The Data Link Layer for frame relay is the Link Access Procedure to Frame Mode Bearer Service (LAPF), which is similar to the High-level Data Link Control (HDLC). It has roots in the Link Access Procedure–D Channel (LAPD) used on an Integrated Services Digital Network (ISDN) D-channel. There are actually two variations of it in use on the frame relay interface. A highly simplified version, called LAPF-Core, is used for actual data transfer on a VC. LAPF itself is used for management and signaling.
For data transfer, there is no need for any upper layer activity. Frame relay is simplicity incarnate. However, there are additional functions that require more capability. First, for SVC frame relay, there must be a way to establish and terminate virtual circuits (VC) on demand. Q.933 provides this by defining signaling messages, such as CALL ESTABLISHMENT, CALL PROCEEDING, DISCONNECT, etc. That being said, SVCs are largely a matter of fiction in the industry. Few (if any) service providers are offering them.
Second, we need a way to verify the integrity of the frame relay interface itself, and to report the status of all VCs on that link, generically referred to as link management. Q.933 defines link management messages (i.e., STATUS ENQUIRY and STATUS) for these purposes.
Frame Relay Interfaces
It is important to realize exactly what a frame relay service is and is not. The visual shows the two interfaces defined by frame relay standards.
The customer must have premises equipment that is frame relay-capable; it can communicate using the frame relay protocols. This equipment communicates with the carrier's frame relay switch over a standard interface known as the User-to-Network Interface (UNI). The UNI specification describes supported Physical Layer options, as well as all of the Data Link Layer characteristics of the interface. Today, all of the Physical Layer options supported in the market are dedicated facilities (e.g., DS-0, DS-1, DS-3). On the UNI, however, there is a clear definition for which end of the link is the user, and which end is providing the service, and the role of the user is different from the role of the network. For example, the network can inform the user that a virtual circuit (VC) has gone out of service. The user is the endpoint of the VC, so it would make no sense for the user to have this capability.
If two frame relay networks need to interconnect so that users on one can communicate with users on the other, the standard interface between the two service providers’ networks is called the Network-to-Network Interface (NNI). Here both ends of the link are frame relay switches and they must be able to operate as peers; thus the interface operates in a manner slightly different from the UNI.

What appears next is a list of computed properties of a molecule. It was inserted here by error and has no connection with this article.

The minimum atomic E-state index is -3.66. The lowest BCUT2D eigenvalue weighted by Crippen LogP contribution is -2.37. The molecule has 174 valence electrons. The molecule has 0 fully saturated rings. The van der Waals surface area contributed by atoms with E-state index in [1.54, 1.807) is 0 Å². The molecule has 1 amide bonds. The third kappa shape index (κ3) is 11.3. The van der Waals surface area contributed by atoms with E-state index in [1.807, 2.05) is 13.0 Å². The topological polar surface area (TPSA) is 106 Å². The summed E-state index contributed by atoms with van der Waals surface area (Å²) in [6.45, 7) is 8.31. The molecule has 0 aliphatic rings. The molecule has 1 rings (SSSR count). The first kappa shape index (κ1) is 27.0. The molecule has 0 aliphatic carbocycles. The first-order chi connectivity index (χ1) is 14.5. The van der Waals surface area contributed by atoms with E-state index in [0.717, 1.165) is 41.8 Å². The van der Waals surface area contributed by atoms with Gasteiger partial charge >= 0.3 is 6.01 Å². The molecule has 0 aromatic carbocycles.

It is especially important to realize which interfaces are omitted from the frame relay specifications. These are the interfaces between the switches within the same service provider’s network. This does not mean that there are no interfaces, of course; it just means that whatever is used here is up to the switch vendor and carrier, and it might be proprietary.
There are two reasons for this apparent oversight. First, historically, such public networks have used products from a single vendor, so interoperability has not been an issue. Second, vendors are free to improvise and devise more efficient protocols for use on these switch interfaces, and thus position their products against their competitors. Carriers are free to choose the technology they feel is best and leverage that against their competitors.
The results have been twofold. First, it has made service interoperability all but impossible without a full NNI definition (hence the need for the NNI specification). Second, switch vendors have looked for other standards to “fill the gap” with regard to this aspect of frame relay. Many vendors have latched on to asynchronous transfer mode (ATM) for this purpose. The effect is to have built a frame relay service with an ATM core.
Specifications for the frame relay UNI are described in ANSI standards T1.617 and T1.618 (which roughly correspond to ITU-T Rec. Q.933 and Q.922, respectively) as well as specific network providers’ service specifications. The Frame Relay Forum (FRF) has also produced a specification for the UNI known as FRF1.2.
Specifications for the frame relay NNI are described in ANSI T1.606b and ITU-T Recommendation I.372. The FRF also defined procedural changes that were needed at the NNI in their FRF.2.2 document.
Frame Relay Network Components
The diagram shows the major components that can theoretically be found in a frame relay environment. There are three basic types of components: user equipment, private frame relay switches, and public frame relay service networks.
The generic term for a device at the user end of a frame relay UNI is a frame relay access device (FRAD). A FRAD can be any device that can take any end-user protocol or traffic and place it into frame relay frames for transmission into the frame relay service. The primary use of frame relay services has been for the interconnection of LANs, so a common type of FRAD is the router. Virtually all routers capable of implementing a WAN port can run frame relay on that port. There are also a host of other devices that can adapt other technologies to frame relay. There are voice FRADs that put voice samples into frame relay. There are video FRADs that place video sessions into frame relay. There are also a host of lower end FRADs that can connect older IBM technologies to frame relay. In fact, over time, the term FRAD has itself become associated with these low-end devices, and a router with frame relay capabilities is simply called a router.
At the network end of the UNI is a frame relay switch. Frame relay switches can be owned by a customer to form a private backbone network. If the customer were to build such a network, the link between the private network and the carrier’s network would have to be a NNI. Private frame relay networks are not common, however.
The public network is also a collection of switches, but they are owned and operated by the service provider. The interface between two carrier services is also an NNI.